2. Be curious – If you don’t know why – ask! Also, expect all supervisors to be slightly different and that’s what makes this career so dynamic and exciting. If we did everything the same we’d be technicians but because we’re all unique in the way we choose to practise, we are clinicians. Find out why some supervisors have certain preferences and learn from them!
    3. Take initiative – Read up on areas which you are unfamiliar with and reach out and discuss cases with peers, lecturers and supervisors for their take on diagnosis and management
    4. Form study groups and learn from each other – You’ll often find that you will complement each other in that you’ll know something that someone else doesn’t and they’ll know something that you don’t.
    5. Be a scientist and perfect your craft – I want to finish on this note because there will be times when you feel like you’re just “filling in the boxes” and rush through tests so that you don’t get a U for time. However, I encourage you to use this opportunity (especially during first rotation) to be a scientist and experiment performing tests in different ways to perfect your craft. Find out other ways of conducting tests and implement them to help you decide what works for you. Then, use all of your knowledge and extract clinically significant information to address your patients’ concerns. Make the most of this opportunity and become the optometrist that you want to be.

Editors: Cindy Van and Celine Zhang

Disclaimer: The views & opinions expressed in this post are those of the guest author and do not necessarily reflect the opinions & views of the UNSW OptomSoc or UNSW School of Optometry and Vision Science.


What I’d Wish I’d Know Series – Part 3

To all the 3rd years, you’re coming to the end of your Bachelor of Vision Science program and you’ve heard some scary things about what this year brings.

What I Wish I’d Known in Third Year – Nancy Liu, Class of 2018

There’s a lot to balance in third year, especially with ocular diseases and binocular vision coming into play, try and:

1. Learn how to work effectively in a group. This becomes incredibly important in the second semester, so why not start early? Delegated tasks, set deadlines and share all your files amongst your cohort. Organisation and keeping to deadlines are key, because there is simply too information to cram.
2. Understand why things occur, rather than blindly memorising. Try organising information in categories based on the reason as to why they happen, and photos are always helpful.
3. Try to have some down time. It can be a simple nap or joining a society, because Optometry is really stressful. It is important to have a little escape from Optometry now and then, to remind us of why we did it in the first place.

Editors: Cindy Van and Celine Zhang

Disclaimer: The views & opinions expressed in this post are those of the guest author and do not necessarily reflect the opinions & views of the UNSW OptomSoc or UNSW School of Optometry and Vision Science.


What I’d Wish I’d Known Series – Part 2

This is for all those 2nd years out there. You’re no longer a fledgling first year student and lecturers are starting to expect more of you.

When your friend is practicing on you and you try your best not to blink…

What I Wish I’d Known in Second Year – Vivian Kong, Class of 2019
Second year is when the real clinical work starts, so get ahead by:

  1. Make the best use of your time in the preclinic labs – read the manual beforehand and come prepared.
  2. Required readings are definitely assessable, don’t forget to revise them before exams!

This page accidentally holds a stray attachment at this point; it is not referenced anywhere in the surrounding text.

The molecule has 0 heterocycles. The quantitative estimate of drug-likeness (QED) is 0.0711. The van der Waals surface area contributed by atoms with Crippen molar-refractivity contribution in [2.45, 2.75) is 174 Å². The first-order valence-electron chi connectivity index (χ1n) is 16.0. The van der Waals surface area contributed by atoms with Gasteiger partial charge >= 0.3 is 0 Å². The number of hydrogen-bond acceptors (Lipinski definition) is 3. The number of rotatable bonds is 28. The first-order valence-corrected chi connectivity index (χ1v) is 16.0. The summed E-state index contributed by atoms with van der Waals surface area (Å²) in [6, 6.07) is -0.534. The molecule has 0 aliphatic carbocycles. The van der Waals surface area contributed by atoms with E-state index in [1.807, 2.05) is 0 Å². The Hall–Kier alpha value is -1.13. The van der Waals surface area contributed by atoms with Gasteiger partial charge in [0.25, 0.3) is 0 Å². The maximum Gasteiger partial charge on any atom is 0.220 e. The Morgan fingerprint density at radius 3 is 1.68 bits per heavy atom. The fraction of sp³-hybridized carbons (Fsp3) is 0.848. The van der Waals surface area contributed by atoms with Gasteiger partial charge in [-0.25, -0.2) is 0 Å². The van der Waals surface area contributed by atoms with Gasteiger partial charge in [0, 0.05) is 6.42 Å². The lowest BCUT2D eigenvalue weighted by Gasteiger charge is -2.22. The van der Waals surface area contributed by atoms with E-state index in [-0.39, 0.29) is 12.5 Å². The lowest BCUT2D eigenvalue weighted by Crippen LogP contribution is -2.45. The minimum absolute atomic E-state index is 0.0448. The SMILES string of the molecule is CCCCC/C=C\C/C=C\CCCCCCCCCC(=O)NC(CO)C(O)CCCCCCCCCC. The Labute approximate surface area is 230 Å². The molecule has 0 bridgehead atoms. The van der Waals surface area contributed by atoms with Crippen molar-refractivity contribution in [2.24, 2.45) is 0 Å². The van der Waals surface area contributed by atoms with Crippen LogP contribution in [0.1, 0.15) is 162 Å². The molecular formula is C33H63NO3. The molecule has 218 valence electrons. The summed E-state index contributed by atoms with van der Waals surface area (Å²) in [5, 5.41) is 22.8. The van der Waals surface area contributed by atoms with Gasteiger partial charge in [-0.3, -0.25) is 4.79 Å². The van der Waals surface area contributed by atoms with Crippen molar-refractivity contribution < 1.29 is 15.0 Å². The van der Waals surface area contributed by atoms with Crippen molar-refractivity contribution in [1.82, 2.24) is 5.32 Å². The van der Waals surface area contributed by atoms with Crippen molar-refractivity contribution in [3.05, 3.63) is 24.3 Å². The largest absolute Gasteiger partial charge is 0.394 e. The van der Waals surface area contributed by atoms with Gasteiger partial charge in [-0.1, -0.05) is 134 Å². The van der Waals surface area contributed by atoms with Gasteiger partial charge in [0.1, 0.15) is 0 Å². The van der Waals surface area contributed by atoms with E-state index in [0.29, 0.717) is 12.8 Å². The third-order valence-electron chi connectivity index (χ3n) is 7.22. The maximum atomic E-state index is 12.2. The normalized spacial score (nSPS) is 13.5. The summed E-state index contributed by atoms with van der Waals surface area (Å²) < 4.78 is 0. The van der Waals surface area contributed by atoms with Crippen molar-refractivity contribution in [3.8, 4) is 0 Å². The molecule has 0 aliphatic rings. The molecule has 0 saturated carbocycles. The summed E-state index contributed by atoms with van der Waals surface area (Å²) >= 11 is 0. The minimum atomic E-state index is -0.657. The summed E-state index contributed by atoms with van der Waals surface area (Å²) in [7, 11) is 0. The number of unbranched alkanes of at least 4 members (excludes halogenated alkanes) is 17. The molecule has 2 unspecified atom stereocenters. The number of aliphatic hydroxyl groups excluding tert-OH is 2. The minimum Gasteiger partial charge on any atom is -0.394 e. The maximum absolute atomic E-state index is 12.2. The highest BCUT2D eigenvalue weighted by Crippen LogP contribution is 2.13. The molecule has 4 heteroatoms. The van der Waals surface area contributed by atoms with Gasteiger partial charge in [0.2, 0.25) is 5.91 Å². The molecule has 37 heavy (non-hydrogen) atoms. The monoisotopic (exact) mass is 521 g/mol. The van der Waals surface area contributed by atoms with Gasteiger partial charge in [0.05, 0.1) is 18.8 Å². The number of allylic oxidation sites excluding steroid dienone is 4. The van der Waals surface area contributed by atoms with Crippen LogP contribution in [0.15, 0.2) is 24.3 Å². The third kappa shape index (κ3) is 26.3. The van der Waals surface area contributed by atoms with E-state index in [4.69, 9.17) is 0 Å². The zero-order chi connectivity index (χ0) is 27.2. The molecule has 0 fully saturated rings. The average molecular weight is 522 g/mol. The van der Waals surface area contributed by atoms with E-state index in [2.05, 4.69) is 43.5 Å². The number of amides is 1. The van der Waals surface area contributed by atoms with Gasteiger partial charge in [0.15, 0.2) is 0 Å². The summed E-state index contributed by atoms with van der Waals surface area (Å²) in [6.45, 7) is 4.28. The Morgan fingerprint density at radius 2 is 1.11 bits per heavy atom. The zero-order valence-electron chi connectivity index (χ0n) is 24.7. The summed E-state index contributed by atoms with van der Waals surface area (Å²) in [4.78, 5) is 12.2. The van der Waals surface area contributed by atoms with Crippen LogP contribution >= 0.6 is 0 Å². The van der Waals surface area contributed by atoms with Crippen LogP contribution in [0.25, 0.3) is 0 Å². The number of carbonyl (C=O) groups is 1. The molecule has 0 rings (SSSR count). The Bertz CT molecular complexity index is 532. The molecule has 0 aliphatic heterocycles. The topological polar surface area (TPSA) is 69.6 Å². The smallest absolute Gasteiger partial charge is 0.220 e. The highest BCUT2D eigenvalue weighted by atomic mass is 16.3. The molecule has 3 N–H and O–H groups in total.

3. Share notes and ask each other for help, grade cohesiveness is so important to survive this huge step up in workload – try a shared Google Doc for example!
  4. Practice for your practical exams. Practice at the clinic and if possible practice at the practices you work at. Practice practice practice makes perfect!
  5. Make sure you read course outlines and make a note of all the assessments so there are no nasty surprises!
  6. Echo360 is your friend; download lectures and listen to them on the bus/train to uni.

Editors: Cindy Van and Celine Zhang

Disclaimer: The views & opinions expressed in this post are those of the guest author and do not necessarily reflect the opinions & views of the UNSW OptomSoc or UNSW School of Optometry and Vision Science.


What I’d Wish I’d Known Series – Part 1

This year, we’re introducing monthly articles by student editors. Here’s our first series detailing what Optometry/Vis Sci students wished they knew. Oh boy, I wish us final years had access to these tips earlier on…We’ll be releasing one article per day this week (for 1st,2nd, 3rd and 4th year), so keep tuned!

What I Wish I’d Known in First Year – Veronica Giang, Class of 2020
Here are a few things I wish I’d known so that I could start first year on a good note!

  1. There are plenty of people in the same boat as you, so don’t feel nervous. Try and get out of your comfort zone and talk to someone; it could really make their day and turn out to become a great friendship!
  2. Don’t stress too much about work and exams. Obviously, do the best that you can and study hard, but try to really enjoy first year! The workload gets heavier as the years go by, so go make some memories while you have plenty of time!
  3. Be friendly and get to know your lecturers well because they’re there in the background throughout your degree to help you!
  4. Manage your time wisely to reduce stress levels. Likewise, try to get a healthy balance of social and educational activities to get the best out of uni.
  5. You can eat in lectures – there’s no need to try hiding your food.

Editors: Cindy Van and Celine Zhang

Disclaimer: The views & opinions expressed in this post are those of the guest author and do not necessarily reflect the opinions & views of the UNSW OptomSoc or UNSW School of Optometry and Vision Science.